Former mine safety official Tony Oppegard sent me this powerful NBC News story from last January about a miner who was killed in 2004 filming unsafe conditions in the mine in which he worked.
Twenty-five–year-old Edwin Pennington told his wife he’d had a close call the day before. “He was scared. He said he almost got hit by the rock and that it barely missed him,” said his wife, Tasha Pennington.The company knew of the hazard, but hadn't warned the miners. MSHA had fined the company numerous times, including a $3,600 fine for allowing miners to work under an unsupported roof.
So Pennington went back with his camera, and he ended up taping the final minutes of his own life. His family sometimes watches the tape, even though they know how it ends.
“I’d give anything in this world if there was some way that you could pause it and tell them to get out,” says his brother Darren Pennington.
The miners, in a space only four feet tall, work to shore up the timbers that brace a part of the mine's roof. The videotape shows one of the timbers broken, and bits of rock dribbling down. One miner nervously tests the roof with his hammer, aware they are working directly underneath a giant seam in the rock. The miners even joke about death.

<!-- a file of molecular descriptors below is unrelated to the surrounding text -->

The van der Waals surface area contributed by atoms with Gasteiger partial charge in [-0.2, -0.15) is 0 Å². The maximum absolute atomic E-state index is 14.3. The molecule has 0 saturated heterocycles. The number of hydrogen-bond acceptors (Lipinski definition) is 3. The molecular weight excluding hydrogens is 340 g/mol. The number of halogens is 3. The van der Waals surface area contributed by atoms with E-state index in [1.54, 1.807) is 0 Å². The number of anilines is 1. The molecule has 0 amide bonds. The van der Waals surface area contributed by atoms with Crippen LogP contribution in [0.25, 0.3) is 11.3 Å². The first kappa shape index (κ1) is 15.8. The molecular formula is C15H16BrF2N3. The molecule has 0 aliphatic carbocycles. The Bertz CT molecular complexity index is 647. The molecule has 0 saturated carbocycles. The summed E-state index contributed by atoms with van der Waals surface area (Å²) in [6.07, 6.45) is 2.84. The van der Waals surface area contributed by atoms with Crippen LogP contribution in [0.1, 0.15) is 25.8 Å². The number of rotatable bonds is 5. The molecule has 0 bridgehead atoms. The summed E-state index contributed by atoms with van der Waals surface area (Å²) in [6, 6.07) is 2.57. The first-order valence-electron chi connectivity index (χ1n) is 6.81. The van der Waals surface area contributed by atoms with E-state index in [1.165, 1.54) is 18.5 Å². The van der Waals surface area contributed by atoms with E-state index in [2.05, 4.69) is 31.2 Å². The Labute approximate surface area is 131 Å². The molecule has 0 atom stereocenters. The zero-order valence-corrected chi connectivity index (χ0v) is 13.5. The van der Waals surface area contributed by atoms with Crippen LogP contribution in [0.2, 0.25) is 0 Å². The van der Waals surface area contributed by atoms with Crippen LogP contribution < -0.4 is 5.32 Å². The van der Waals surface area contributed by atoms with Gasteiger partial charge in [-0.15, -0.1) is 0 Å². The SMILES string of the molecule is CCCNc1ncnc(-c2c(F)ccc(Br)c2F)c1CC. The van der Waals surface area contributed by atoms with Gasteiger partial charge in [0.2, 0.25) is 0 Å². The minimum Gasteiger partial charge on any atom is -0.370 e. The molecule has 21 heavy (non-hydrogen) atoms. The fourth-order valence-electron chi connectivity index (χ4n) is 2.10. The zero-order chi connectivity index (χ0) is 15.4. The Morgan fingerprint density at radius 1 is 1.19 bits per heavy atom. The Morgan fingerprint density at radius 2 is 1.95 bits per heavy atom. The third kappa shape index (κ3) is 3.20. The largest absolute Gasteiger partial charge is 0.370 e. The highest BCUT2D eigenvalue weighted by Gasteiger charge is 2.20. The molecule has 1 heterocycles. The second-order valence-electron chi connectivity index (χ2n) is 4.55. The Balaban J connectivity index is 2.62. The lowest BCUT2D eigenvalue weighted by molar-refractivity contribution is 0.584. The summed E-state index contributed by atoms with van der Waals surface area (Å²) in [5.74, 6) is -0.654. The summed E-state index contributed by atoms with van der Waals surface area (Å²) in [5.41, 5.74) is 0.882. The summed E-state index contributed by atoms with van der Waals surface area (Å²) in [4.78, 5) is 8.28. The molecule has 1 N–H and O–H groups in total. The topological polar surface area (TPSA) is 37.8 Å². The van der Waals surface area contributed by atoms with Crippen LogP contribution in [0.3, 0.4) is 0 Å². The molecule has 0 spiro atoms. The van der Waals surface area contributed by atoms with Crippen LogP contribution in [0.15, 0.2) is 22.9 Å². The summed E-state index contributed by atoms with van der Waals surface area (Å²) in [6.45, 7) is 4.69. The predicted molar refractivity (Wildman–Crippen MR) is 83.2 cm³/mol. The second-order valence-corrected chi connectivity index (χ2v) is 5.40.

Soon after, a rock falls and the roof seems to be bulging. The miners try to scramble away, but eventually, Pennington is crushed under a slab of rock 200 feet long. The other miners escape.
“The company’s been going on about its business for the last year and a half basically without any consequences so far,” says Tony Oppegard, a former mine safety official.
Edwin’s father, Everett, is frustrated: “Nobody’s been held accountable for his death. It’s just as if it never happened.”
Bell County Coal refused to comment. The company is challenging $154,000 in fines for safety violations associated with Pennington’s death, calling them unsubstantiated and “excessive.”